"Then you have the Matabeleland massacre, and nobody really does anything about it, partially because we are in the Cold War then, and Africa is divided up into this proxy battlefield. Mugabe is seen as one of ours, he's not seen as pro-Moscow. In those days that was all the West cared about.
"The other thing is that we have apartheid going on and Mugabe is the chairman of the front line states, the West doesn't really want to undermine him particularly. In '85/86 he forces the ZAPU party into a government of national unity, who are never really heard of again, and from then on really for the next 15 years you have a one-party state. And you don't see Mugabe using violence, because he doesn't have to. But when an opposition remerges in 99/2000 he uses violence again. So he's been the same guy, it's just the world has changed, the Cold War has gone, apartheid has gone, he has fewer smoke screens to hide behind. One thing about Mugabe is that he's been pretty consistent."
When the Cold War ended, the West had no problem replacing the olive branch with a gun in many Middle Eastern states. So why does the West continue to ignore the catastrophe that is happening in Zimbabwe, and not intervene now?
"I'm frustrated that there hasn't been more western intervention in Zimbabwe, but I think it's unrealistic to expect military intervention, because Zimbabwe lacks the two exports that rationally trigger those interventions: oil and terrorism. There has been a rolling major humanitarian catastrophe in Zimbabwe where people have been dying through a toxic cocktail of HIV, starvation, malnutrition and economic collapse. Part of the problem is that the West has abrogated the Zimbabwe problem to South Africa, and South Africa hasn't done anything. It hasn't acted as the honest broker it was supposed to be."
In his book, Godwin describes the systematic murder of Mugabe's opponents as "smart genocide". He says there is no need to directly kill hundreds of thousands, if you can kill the right few thousand. Not genocide, Godwin says, but politicide – eliminating a political movement rather than an entire race of people. I ask Godwin if the semantics of words are meaningless when hundreds of thousands are still dying, albeit from other causes?
"Genocide is in the eye of the beholder to some extent. It sort of has two parts to the definition: one is quantity, the other is the choice of people - how indiscriminate is it? In Zimbabwe I use the term polticide. But that is a kind of genocide itself because you are killing a people; it's a whole class of people, whether by nationality, class or religion. I think people get very sensitive about the use of the word because it triggers certain obligations under international law for the UN to do something about the conflict. There are many other ways to commit genocide other than down the barrel of a gun. You can take people's livelihoods away and essentially starve them. You can also go back demographically and correlate how many people have died from HIV unnecessarily because of poor health care and lack of medicine, and my belief is that it would be more than a million people."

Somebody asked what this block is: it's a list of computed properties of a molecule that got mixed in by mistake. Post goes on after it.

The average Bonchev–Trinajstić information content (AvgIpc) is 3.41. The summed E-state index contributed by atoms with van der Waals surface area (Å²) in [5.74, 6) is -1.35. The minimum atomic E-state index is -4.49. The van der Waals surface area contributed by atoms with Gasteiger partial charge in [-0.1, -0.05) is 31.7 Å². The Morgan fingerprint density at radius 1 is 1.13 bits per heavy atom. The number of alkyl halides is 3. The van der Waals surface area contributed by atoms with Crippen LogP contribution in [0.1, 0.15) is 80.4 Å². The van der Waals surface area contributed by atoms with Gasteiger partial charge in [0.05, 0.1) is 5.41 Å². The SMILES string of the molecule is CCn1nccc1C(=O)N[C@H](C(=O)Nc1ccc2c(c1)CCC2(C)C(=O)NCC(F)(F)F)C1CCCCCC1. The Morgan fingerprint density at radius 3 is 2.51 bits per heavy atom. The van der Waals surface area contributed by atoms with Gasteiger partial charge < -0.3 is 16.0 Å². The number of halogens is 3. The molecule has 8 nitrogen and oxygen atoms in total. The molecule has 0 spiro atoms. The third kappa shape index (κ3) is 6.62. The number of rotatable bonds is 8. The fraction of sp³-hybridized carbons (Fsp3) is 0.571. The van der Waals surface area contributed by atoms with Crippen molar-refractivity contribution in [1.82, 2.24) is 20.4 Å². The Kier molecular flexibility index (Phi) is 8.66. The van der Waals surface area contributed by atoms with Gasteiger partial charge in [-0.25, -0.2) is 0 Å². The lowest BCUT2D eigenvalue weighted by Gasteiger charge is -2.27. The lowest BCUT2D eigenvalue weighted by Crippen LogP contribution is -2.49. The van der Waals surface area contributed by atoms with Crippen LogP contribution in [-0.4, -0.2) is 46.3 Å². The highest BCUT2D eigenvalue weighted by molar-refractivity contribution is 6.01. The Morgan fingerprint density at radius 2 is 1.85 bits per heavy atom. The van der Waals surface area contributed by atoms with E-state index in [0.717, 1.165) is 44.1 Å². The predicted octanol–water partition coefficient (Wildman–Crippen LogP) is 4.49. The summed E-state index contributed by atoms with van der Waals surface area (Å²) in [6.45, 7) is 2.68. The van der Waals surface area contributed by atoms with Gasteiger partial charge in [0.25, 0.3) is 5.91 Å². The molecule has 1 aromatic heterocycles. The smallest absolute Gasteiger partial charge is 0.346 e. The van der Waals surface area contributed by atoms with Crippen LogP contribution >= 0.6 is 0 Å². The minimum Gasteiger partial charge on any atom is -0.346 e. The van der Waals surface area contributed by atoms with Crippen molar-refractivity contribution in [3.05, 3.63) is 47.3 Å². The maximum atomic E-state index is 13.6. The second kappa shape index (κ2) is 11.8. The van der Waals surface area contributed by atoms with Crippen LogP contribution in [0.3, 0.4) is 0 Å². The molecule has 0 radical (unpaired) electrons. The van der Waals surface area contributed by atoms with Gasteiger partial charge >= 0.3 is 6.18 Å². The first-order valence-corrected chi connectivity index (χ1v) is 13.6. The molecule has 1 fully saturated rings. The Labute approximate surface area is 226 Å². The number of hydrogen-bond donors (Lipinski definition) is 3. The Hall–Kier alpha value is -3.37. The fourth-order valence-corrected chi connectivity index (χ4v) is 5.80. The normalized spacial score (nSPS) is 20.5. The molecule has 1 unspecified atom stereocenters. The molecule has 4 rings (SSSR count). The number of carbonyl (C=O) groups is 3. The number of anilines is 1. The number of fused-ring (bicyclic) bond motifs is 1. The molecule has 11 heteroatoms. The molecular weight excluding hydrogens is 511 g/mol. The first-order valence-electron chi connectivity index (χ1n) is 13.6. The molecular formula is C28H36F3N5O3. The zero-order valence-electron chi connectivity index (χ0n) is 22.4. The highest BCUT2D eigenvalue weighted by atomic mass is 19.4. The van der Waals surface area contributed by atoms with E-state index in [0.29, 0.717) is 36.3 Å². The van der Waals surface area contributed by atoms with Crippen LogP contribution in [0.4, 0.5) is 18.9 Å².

As Mugabe moves on to the ninth decade of his life, a change seems inevitable for Zimbabwe, which has had a dictator for over three decades. Godwin says it is hard to predict what will happen next however.
"At the moment Zanu-PF is having terrible trouble handling transition. Mugabe is 87, he's not going to last forever, and even if he doesn't die, he's already starting to lose capacity for leadership. Zanu-PF faces a very dangerous time - if Mugabe dies in office they could potentially face a conflict. Nobody really knows because - here is one man who has completely dominated the political landscape since the country was born in 1980. It's incredibly difficult to speculate what is going to happen because we've never had this situation."
Despite the racial tensions in Zimbabwe between whites and blacks, Godwin maintains that the country can still become great again, one where blacks and whites could work and live side by side.
"In a weird way what Mugabe has managed to achieve, is lessening general racial tensions, in so far as the opposition is multi racial, and we've all been in the trenches together - the people who have been opposing the dictatorship for ten years now - so I think if democracy is restored to Zimbabwe, it has a real shot of becoming a post racial country."
- The Fear: The Last Days of Robert Mugabe.
- Release date: October 2010
- First published: October 2010
- Publisher: Macmillan
- Authors: Peter Godwin
- Dimensions: 233 x 153 x 27mm (L x W x H)
- Format: Paperback
- Pages: 353